I'm not seeing this from the point of view of Leica, who obviously have a formula that works for them, but from the point of view of photographers. A new Leica is about as relevant to most people who want to shoot film as a Rolex is to most people who want an 'analogue' watch, but for film cameras there is no Seiko. There's a huge gap between $50 and $5000, or between $500 and $5000 (though even in the film era, the Lomography stuff was always ridiculously overpriced compared to the far more capable cameras from mainstream companies that were still in production). A new, high quality camera wouldn't be cheap, but it needn't be Leica-expensive any more than a TT Artisans or Cosina/Voigtländer lens needs to be the price of a Summicron. That doesn't mean it will happen, though, mainly because the film market is currently being adequately served by affordable secondhand cameras. If Seagull were to make a $1000 SLR or Cosina a Voigtländer-branded $1500 SLR, it would still be a tough sell compared to a classic secondhand SLR for some small fraction of the price. But the longer this situation continues, the more difficult it will be to revive any sort of high quality film camera production, especially now we are moving away from even digital SLRs. Probably if it were going to happen, it would already have happened, and the window of opportunity has been missed. Few people predicted the resurgence of interest in film that its manufacturers are now struggling to keep up with.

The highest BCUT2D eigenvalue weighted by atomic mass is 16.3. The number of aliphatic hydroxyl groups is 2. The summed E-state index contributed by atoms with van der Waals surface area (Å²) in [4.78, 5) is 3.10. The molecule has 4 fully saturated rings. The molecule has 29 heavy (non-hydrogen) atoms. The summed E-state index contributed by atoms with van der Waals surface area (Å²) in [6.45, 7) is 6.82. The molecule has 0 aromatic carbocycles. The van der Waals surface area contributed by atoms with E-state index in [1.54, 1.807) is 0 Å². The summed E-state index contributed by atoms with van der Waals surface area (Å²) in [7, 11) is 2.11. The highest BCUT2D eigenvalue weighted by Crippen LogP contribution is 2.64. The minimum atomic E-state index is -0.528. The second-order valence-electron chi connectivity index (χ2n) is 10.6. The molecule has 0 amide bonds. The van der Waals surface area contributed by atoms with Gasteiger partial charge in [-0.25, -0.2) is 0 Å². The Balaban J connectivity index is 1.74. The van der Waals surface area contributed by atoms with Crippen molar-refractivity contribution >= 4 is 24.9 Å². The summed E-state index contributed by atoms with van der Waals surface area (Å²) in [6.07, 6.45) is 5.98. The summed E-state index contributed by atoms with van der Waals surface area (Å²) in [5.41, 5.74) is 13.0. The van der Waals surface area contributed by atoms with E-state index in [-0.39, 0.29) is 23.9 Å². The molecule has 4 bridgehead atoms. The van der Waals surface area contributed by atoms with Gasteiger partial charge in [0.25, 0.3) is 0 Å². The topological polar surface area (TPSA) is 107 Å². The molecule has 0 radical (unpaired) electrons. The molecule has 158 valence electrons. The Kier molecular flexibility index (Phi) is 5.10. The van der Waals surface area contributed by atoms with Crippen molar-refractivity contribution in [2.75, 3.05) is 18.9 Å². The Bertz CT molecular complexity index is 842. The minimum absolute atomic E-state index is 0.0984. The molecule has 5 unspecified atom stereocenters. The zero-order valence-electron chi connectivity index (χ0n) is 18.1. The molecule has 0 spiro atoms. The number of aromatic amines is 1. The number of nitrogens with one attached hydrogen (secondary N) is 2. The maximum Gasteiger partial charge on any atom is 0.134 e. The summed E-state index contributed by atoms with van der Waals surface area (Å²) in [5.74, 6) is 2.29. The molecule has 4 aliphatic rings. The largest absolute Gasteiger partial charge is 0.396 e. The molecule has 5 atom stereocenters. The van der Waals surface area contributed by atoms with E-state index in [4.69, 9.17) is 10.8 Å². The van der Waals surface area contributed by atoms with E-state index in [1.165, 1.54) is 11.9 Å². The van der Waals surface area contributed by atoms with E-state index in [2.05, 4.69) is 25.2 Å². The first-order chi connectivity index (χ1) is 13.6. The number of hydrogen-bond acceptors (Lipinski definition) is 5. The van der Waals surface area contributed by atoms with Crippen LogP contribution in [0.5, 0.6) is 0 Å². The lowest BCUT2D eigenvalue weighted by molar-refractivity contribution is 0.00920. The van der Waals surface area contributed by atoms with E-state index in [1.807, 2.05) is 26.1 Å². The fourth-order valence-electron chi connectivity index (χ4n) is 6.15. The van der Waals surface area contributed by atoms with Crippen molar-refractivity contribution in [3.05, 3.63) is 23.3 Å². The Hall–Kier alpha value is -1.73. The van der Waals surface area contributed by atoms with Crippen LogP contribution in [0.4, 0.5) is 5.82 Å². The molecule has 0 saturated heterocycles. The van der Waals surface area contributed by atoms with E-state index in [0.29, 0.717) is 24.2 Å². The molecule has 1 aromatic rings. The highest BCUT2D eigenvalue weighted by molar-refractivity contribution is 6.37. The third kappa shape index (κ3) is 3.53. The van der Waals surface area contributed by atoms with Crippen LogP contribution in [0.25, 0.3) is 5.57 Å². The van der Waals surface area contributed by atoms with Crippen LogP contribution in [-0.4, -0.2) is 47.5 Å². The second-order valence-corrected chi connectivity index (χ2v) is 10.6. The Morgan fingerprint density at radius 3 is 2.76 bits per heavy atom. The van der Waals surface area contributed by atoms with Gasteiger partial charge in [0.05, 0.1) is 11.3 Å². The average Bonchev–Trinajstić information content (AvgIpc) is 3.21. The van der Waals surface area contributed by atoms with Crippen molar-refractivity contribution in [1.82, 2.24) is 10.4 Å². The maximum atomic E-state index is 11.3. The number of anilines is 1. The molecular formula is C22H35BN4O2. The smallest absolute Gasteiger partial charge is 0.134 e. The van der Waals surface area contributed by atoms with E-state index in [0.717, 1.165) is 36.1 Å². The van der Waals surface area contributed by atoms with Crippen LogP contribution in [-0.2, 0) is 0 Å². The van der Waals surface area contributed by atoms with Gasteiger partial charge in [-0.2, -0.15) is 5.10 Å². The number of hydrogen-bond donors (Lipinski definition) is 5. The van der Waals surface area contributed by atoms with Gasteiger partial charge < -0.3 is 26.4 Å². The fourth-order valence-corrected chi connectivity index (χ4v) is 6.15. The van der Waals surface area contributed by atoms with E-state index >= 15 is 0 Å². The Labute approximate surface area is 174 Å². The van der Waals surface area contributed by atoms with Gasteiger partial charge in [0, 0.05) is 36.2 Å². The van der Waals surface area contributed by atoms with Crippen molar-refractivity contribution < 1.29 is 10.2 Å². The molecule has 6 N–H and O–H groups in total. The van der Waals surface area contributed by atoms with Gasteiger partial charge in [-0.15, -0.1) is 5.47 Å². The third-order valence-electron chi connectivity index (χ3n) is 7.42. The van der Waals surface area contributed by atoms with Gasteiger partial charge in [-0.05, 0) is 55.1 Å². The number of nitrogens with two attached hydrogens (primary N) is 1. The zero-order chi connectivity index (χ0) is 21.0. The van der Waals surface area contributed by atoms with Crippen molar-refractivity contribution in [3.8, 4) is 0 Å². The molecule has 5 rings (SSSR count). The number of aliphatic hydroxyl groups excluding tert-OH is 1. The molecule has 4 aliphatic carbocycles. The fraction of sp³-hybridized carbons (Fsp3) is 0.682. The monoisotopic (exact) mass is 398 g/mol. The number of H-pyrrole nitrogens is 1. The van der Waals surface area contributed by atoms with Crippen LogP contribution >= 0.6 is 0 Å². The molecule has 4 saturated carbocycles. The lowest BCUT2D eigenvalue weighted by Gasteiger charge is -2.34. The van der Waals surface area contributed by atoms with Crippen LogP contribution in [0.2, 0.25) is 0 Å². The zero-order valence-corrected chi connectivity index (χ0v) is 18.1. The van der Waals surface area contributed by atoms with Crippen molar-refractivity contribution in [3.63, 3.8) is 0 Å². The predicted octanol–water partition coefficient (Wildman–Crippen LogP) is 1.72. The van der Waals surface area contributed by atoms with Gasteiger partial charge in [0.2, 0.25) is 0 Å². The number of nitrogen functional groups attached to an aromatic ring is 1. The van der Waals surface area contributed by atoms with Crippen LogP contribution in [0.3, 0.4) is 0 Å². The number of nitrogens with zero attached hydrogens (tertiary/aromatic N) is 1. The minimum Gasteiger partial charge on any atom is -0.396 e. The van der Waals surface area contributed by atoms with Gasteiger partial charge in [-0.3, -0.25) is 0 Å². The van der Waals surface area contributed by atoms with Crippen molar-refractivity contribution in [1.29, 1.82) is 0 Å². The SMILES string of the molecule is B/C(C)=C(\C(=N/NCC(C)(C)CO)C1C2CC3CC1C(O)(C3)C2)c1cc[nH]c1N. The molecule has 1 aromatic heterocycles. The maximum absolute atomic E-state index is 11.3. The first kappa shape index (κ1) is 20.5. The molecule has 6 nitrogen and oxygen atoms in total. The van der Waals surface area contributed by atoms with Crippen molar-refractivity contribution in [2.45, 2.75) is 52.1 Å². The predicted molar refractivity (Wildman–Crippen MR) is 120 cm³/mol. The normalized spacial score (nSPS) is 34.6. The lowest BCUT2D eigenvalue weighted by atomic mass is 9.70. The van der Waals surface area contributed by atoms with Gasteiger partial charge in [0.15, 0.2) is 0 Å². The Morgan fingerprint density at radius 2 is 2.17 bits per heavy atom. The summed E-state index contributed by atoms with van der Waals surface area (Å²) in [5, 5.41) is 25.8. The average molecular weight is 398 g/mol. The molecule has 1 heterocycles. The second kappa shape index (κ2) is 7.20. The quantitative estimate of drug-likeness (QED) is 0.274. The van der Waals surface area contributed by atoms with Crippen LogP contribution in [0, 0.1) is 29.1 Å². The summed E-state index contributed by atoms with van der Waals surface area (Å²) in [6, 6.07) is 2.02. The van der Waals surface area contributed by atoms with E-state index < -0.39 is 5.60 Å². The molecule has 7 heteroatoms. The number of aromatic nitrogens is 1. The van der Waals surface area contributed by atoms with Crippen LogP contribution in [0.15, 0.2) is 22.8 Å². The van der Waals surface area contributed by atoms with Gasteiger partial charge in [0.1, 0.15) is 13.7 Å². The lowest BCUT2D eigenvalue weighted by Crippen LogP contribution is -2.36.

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The thing about Lomography cameras being ridiculously overpriced - but are they?  The LC series and Leicas are the only mainstream film cameras left.  Lomography is selling NEW LCs while everyone else has checked out.  Everyone else has given up, if the Lomos were over priced they would not be in production.  I am with you in the fact that I would not spend $400 on a new one, but I have bought an LC-Wide for $200 for its extremely unique features that is not available anywhere else.  It really is a super camera for its purpose.